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Mahir caught my eye and smirked. “Hallo, Mason.”

“Hey, Mahir.” I shook my head. “Looks like we’ve both been having an interesting time. I’ll see your luxury hotel, and raise you one zombie bear.”

“I can see that this is going to be a deeply enlightening evening.” He put a hand on my arm. “I’ve been following the feeds about the Masons. Two of our juniors are covering it, due to the connection to our site’s founders. How are you holding up?”

It took me a second to realize that by “our site’s founders,” he was referring to me and George. “Oh, okay, I guess. Totally out of my mind, but that’s normal. Should we be hanging around down here?”

Maggie disengaged from Becks, glancing my way. “Our rooms are on the third floor. Did the Agora tell you about the baths?”

“That depends. When you ask ‘did the Agora’ tell us, do you mean—”

“The hotel.”

“That’s what I was afraid you were going to say. Yeah, it told us.”

“Good.” Maggie looped one arm through Becks’s and one arm through mine, tugging us across the lobby toward the elevators. “Let’s get you cleaned up and into something that doesn’t smell like road funk, and then we can sit down for dinner and to plan our plan of attack for tomorrow.”

“Road funk?” I asked.

“Plan of attack?” Becks asked.

Tomorrow? George asked.

“Your timing is impeccable, as always,” said Mahir, moving to walk alongside the three of us. “Tomorrow morning we will finally be accomplishing our goal here in the city of Seattle.”

“What do you mean?” asked Becks.

Maggie freed an arm long enough to push the elevator “call” button and leaned even closer, whispering conspiratorially, “We’re here to meet the Monkey, remember?”

The elevator arrived with a loud ding and Maggie stepped inside, waving for the rest of us to follow. After exchanging a look with Becks, I did.

“I think I preferred the zombie bears,” I muttered.

“That’s just you, Mason,” she said, and started laughing. Maggie and Mahir joined in. There was an edge of hysteria to the sound, like they were laughing to hold back the dark. I stood there, feeling the elevator gaining speed beneath us, and held my silence as we rose higher, and closer to the future.

I was never a “poor little rich girl.” I had a lot of money, sure, but I also had parents who loved me, and who balanced the urge to give me everything I wanted with instilling me with a strong sense of personal responsibility. I never thought of my money as a burden. The only burden was the way it made people look at me. That was what I couldn’t stand, and that’s the reason I chose to go into the field I went into. I was good at being a Fictional. I was never that good at being a spoiled brat.

There are things money can’t buy. People who love you, a job you’re good at, a sense of personal respect… those are on the list.

—From Dandelion Mine, the blog of Magdalene Grace Garcia, July 31, 2041. Unpublished.

Buffy was complaining today about how we need a new transmitter for the van, and we can’t afford it right now. She wants us to ask the Masons for a loan. She doesn’t seem to understand that having parents who are in the media business doesn’t mean we can turn to them for every little thing we need. Sure, they’d probably give it to us, but we’d be giving up something a lot more valuable. We’d be giving up our independence. All it’s going to take is one loan, and they’ll have the leverage they need to start worming their way into our business. They want it. I know they want it.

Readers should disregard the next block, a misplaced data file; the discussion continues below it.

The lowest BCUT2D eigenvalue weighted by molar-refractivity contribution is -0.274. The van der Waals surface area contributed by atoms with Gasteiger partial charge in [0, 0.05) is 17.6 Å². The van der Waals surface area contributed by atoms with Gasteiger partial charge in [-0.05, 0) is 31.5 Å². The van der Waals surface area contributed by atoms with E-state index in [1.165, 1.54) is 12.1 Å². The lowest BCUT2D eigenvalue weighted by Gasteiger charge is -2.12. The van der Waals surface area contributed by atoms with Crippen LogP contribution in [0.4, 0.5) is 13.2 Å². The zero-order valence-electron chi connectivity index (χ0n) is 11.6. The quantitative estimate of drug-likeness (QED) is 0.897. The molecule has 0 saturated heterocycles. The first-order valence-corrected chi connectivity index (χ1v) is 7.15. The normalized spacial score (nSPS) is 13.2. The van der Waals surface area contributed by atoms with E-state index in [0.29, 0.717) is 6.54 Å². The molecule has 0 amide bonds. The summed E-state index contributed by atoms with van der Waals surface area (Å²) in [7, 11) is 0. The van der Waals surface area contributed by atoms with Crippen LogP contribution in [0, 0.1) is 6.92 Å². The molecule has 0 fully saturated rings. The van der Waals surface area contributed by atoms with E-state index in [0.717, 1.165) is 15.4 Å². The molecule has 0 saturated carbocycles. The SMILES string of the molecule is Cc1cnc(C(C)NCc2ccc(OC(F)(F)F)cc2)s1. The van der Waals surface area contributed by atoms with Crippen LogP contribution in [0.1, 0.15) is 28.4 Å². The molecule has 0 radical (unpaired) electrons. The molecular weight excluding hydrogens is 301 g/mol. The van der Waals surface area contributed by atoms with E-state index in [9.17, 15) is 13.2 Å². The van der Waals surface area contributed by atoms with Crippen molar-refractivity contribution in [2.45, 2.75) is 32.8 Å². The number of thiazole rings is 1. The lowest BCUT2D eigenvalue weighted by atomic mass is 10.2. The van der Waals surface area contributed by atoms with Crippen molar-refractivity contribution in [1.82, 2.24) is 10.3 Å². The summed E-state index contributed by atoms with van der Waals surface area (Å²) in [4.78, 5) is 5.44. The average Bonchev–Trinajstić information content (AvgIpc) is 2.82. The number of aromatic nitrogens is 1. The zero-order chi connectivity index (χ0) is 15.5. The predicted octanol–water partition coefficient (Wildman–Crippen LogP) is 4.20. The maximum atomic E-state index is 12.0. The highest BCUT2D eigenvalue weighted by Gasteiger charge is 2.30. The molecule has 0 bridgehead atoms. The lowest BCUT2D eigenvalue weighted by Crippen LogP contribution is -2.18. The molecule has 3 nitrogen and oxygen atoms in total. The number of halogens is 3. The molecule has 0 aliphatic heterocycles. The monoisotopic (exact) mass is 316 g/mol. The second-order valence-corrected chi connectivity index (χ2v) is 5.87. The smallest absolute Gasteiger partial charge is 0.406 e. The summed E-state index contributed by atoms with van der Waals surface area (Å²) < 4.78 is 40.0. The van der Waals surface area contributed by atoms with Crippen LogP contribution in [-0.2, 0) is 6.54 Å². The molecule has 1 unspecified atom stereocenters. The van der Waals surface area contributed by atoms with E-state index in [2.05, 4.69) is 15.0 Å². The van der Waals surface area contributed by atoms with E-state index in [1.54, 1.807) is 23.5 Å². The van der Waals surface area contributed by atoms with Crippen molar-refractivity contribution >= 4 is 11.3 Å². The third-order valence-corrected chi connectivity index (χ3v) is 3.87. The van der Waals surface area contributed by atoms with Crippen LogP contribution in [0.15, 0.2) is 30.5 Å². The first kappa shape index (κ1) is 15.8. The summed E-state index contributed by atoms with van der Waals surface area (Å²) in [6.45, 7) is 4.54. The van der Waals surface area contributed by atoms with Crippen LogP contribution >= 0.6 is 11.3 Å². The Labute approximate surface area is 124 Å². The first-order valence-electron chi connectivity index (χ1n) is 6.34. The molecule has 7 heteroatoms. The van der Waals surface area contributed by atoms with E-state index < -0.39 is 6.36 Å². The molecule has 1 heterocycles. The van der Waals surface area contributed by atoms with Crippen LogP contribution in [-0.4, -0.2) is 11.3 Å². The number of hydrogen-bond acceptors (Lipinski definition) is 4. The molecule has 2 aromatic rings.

And I am not going to let them have it.

—From Postcards from The Wall, the unpublished files of Georgia Mason, originally posted on July 31, 2041.



The word was distorted enough to seem unimportant. I didn’t bother trying to respond. I was lying on something soft, it was pleasantly dark, and if people wanted to talk to me, they could knock themselves out. Nothing said I had to answer.

“She’s unresponsive.”

“I expected she might be. Let’s assume she’s awake, and put her back under for now.”

“Are you sure? The strain to her system—”

“We need to finish this.”

A needle slid into my arm. The sensation was sharp enough to break the haze, replacing soft darkness with sudden concern. I opened my eyes, peering into a blur of light. There were figures there, wearing medical scrubs, with clear plastic masks over their faces. That just made me more concerned. What were they doing that might splash them with my bodily fluids?

“Doctor—” The speaker sounded alarmed. Whatever I was supposed to do, opening my eyes apparently wasn’t on the list.

“I see her. Increase the midazolam drip—I want her out until we’re done.” The taller of the two figures bent toward me. “Georgia? Can you hear me?”

I made a sound. It was faint, somewhere between a gasp and a groan.

It was apparently enough. “Increase that dose now, Kathleen,” snapped Dr. Kimberley, her features becoming visible through the plastic as she leaned closer. She raised one blue-gloved hand, brushing my hair away from my face. “Don’t try to move, Georgia. This will all be over soon.”

That’s what I was afraid of. The room was getting dark around the edges, hard lines turning into soft blurs as whatever they were pumping into me started taking effect. I tried to yell at her, to demand to know what she thought she was doing, but all that emerged was a faint squeak, like a hinge that needed to be oiled.


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